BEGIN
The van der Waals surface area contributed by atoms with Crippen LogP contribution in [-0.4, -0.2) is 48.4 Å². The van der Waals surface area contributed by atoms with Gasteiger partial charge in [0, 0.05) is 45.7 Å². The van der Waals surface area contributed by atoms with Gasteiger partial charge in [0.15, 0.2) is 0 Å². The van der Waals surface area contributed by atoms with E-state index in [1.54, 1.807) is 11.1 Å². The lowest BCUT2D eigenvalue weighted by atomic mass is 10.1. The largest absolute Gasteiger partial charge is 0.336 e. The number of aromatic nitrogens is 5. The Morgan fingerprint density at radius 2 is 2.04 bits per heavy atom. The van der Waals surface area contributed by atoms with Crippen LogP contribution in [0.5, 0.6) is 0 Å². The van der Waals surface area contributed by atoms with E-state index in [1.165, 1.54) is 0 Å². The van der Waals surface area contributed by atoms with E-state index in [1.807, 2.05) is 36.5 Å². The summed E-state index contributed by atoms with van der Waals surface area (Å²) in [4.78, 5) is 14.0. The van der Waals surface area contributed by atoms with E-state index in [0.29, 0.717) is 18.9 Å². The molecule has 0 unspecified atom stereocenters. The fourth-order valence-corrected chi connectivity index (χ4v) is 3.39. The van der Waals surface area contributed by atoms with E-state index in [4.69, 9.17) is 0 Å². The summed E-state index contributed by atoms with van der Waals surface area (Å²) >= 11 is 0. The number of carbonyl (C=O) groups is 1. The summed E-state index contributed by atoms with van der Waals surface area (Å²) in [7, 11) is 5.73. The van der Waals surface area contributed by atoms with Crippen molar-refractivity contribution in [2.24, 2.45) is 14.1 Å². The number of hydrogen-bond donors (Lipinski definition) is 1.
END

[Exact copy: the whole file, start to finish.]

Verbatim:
The van der Waals surface area contributed by atoms with Crippen LogP contribution in [-0.4, -0.2) is 48.4 Å². The van der Waals surface area contributed by atoms with Gasteiger partial charge in [0, 0.05) is 45.7 Å². The van der Waals surface area contributed by atoms with Gasteiger partial charge in [0.15, 0.2) is 0 Å². The van der Waals surface area contributed by atoms with E-state index in [1.54, 1.807) is 11.1 Å². The lowest BCUT2D eigenvalue weighted by atomic mass is 10.1. The largest absolute Gasteiger partial charge is 0.336 e. The number of aromatic nitrogens is 5. The Morgan fingerprint density at radius 2 is 2.04 bits per heavy atom. The van der Waals surface area contributed by atoms with Crippen LogP contribution in [0.5, 0.6) is 0 Å². The van der Waals surface area contributed by atoms with E-state index in [1.165, 1.54) is 0 Å². The van der Waals surface area contributed by atoms with E-state index in [1.807, 2.05) is 36.5 Å². The summed E-state index contributed by atoms with van der Waals surface area (Å²) in [4.78, 5) is 14.0. The van der Waals surface area contributed by atoms with E-state index in [0.29, 0.717) is 18.9 Å². The molecule has 0 unspecified atom stereocenters. The fourth-order valence-corrected chi connectivity index (χ4v) is 3.39. The van der Waals surface area contributed by atoms with E-state index in [4.69, 9.17) is 0 Å². The summed E-state index contributed by atoms with van der Waals surface area (Å²) >= 11 is 0. The number of carbonyl (C=O) groups is 1. The summed E-state index contributed by atoms with van der Waals surface area (Å²) in [7, 11) is 5.73. The van der Waals surface area contributed by atoms with Crippen molar-refractivity contribution in [2.24, 2.45) is 14.1 Å². The number of hydrogen-bond donors (Lipinski definition) is 1.